The lady went on to say that it was the parents" fault that children of this generation had gone astray, and started to commit sins like, no not doing drugs or drinking alcohol, but wearing short sleeves! As much as I tried to admire her for her sense of humour, I was proved wrong instantly when I saw no one laughing.

Her lecture continued, as she unveiled the biggest mystery of all, the one that the CIA has been unsuccessful at solving; the reason for suicide bombings. And a lot of other things.

Meanwhile I sat there thinking that whatever happened to the value of live and let live? To the religion of "peace"?

If we, the "enlightened moderates" have people with such rigid and twisted ideas lecture us on religion, what will become of us? Isn"t tolerance one of our religion"s basic principles? Promoting and imposing their ideas will not fulfill the purpose of Islam, leaving each individual to discover for themselves what Islam is will. However the individual chooses to interpret and practice it, is up to them. It"s between him and Allah, these fundamentalists have no authority to intervene. They have made the simplest religion complicated, leaving confusion for this generation and those to come.

This incessant rant of mine was supposed to be directed at a lady in particular, but I drifted off onto a whole different tangent. Nevertheless, I"m glad that I also discovered my capacity to write. Mark the date, please.


Town Talk

Exhibition of Contemporary Furniture,

exclusive hand crafted children furniture and electric accessories by Sadia Rasheed at Ejaz Art Gallery till May 3.

 

Exhibition by PHA at Alhamra, The Mall from May 2-5.

 

Exhibition: "Baaji Naama" by Vidha Saumya at Nairang Gallery opens on April 29 at 6:30pm. It will continue till May 8.

 

International Mystic Music Sufi Festival Lahore,

Day III today at Peerus Cafe at 8pm.

 

APMC Monthly Classical Concert: Bansuri/Vocals on

May 1 at Alhamra Hall III at 6pm.

 

Science of Islam: Colloquium & Exhibition today at Aiwan-e-Iqbal Complex at 9:30am. Speakers: Dr. Ejaz Akram, Kamil Khan Mumtaz, Asir Ajmal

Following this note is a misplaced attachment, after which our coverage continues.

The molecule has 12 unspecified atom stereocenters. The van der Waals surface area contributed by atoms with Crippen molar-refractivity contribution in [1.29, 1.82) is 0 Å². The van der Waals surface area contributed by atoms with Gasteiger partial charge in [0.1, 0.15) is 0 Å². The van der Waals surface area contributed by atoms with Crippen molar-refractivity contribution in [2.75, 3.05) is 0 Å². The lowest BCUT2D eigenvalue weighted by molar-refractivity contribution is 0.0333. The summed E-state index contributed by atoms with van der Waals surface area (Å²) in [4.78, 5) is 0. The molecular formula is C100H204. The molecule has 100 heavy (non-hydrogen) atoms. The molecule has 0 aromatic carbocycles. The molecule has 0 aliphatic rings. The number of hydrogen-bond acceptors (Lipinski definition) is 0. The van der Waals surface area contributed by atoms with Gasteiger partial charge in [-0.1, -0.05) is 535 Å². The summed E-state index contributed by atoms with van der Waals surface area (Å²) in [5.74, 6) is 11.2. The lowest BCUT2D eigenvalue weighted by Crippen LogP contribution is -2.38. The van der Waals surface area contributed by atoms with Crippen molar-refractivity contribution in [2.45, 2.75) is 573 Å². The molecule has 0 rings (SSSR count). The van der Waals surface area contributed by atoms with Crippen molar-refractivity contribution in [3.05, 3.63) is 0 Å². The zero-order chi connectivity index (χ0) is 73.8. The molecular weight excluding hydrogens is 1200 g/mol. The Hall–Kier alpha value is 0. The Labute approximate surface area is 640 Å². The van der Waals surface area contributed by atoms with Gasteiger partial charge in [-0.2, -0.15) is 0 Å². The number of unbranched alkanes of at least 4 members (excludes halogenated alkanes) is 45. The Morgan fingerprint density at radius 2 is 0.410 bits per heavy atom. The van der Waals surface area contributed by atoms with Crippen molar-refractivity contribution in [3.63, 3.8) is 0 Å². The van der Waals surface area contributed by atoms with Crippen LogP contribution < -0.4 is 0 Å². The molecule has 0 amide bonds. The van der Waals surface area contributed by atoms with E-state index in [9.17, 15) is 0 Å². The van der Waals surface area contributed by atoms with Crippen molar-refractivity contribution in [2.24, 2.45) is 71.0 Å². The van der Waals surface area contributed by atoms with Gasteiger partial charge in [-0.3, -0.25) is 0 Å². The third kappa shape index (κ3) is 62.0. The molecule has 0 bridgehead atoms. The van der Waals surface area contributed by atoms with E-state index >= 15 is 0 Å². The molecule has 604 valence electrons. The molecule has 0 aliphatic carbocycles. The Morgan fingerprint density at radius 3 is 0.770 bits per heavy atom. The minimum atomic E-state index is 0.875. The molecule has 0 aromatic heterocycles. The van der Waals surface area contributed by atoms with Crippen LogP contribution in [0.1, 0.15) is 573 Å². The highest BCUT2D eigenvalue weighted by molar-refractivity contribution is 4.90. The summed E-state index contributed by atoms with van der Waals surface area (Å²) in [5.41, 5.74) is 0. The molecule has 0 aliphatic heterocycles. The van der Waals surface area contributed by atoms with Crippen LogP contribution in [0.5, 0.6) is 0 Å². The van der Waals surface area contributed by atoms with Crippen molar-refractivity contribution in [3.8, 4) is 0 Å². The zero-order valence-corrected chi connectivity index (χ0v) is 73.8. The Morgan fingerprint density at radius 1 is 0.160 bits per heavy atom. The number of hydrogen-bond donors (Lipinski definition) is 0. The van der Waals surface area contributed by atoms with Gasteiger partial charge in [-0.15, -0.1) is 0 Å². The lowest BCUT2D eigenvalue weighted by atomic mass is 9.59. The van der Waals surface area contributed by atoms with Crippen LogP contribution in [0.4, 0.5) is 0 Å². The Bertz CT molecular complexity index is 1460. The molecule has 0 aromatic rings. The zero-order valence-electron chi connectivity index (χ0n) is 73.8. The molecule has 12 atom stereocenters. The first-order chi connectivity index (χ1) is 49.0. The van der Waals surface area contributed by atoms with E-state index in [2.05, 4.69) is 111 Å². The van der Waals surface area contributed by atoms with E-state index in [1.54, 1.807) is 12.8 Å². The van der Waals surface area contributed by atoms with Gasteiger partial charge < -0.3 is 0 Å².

International Ghouse Azam Conference on Tuesday, April 29

at Aiwan-e-Iqbal Complex from 2pm to 4:30pm.

 

2008 IEEE International Networking and Communications

Conference at LUMS from May 1-4.

 

Ajoka Spring Festival at Alhamra, The Mall

Play Kala Meda Bhes on Monday, April 28 at 7:30pm.

Bala King on Tuesday, April 29 at 7:30pm.

*Bulha on Wednesday April 30 at 7:30pm.

 

kisan

conference

Determined to be heard

The peasants" rally in Okara demand from the ruling parties to fulfil their promises now that they are in power

By Ammar Ali Jan

April 17th seemed like the festival of the oppressed as tenants from all over Punjab gathered in Okara for a show of strength, the first of its kind since the formation of the new democratic government. Peasants arrived for the Kisan Conference on buses, tractors and on foot carrying red flags and placards inscribed with revolutionary slogans. They seemed determined to be heard after a long, bitter struggle.

The struggle of the Anjuman Mazareen Punjab (AMP) started in 2002 when authorities at the military farms decided to replace the sharecropping system with a contractual one. This led to massive resentment amongst the tenants who waged a struggle to defend the land their ancestors had been cultivating for over a hundred years. Many believe that it was the first movement under General Musharraf"s rule that confronted the military. The movement has so far cost the lives of seven peasants while several hundred have been injured resisting the military"s encroachment. The tenants now have complete control over the land and refuse to even share crops with the military personnel.

This year, the Kisan conference was held by the AMP on the peasant"s day to demand complete legal control over the disputed land. The conference did not have a confrontational posture towards the government, but simply reminded the PPP and Muslim League(N) of their promises made during their time in the opposition. There was a sense of victory and jubilation present amongst the peasants who had so far not expected anything positive from the previous government.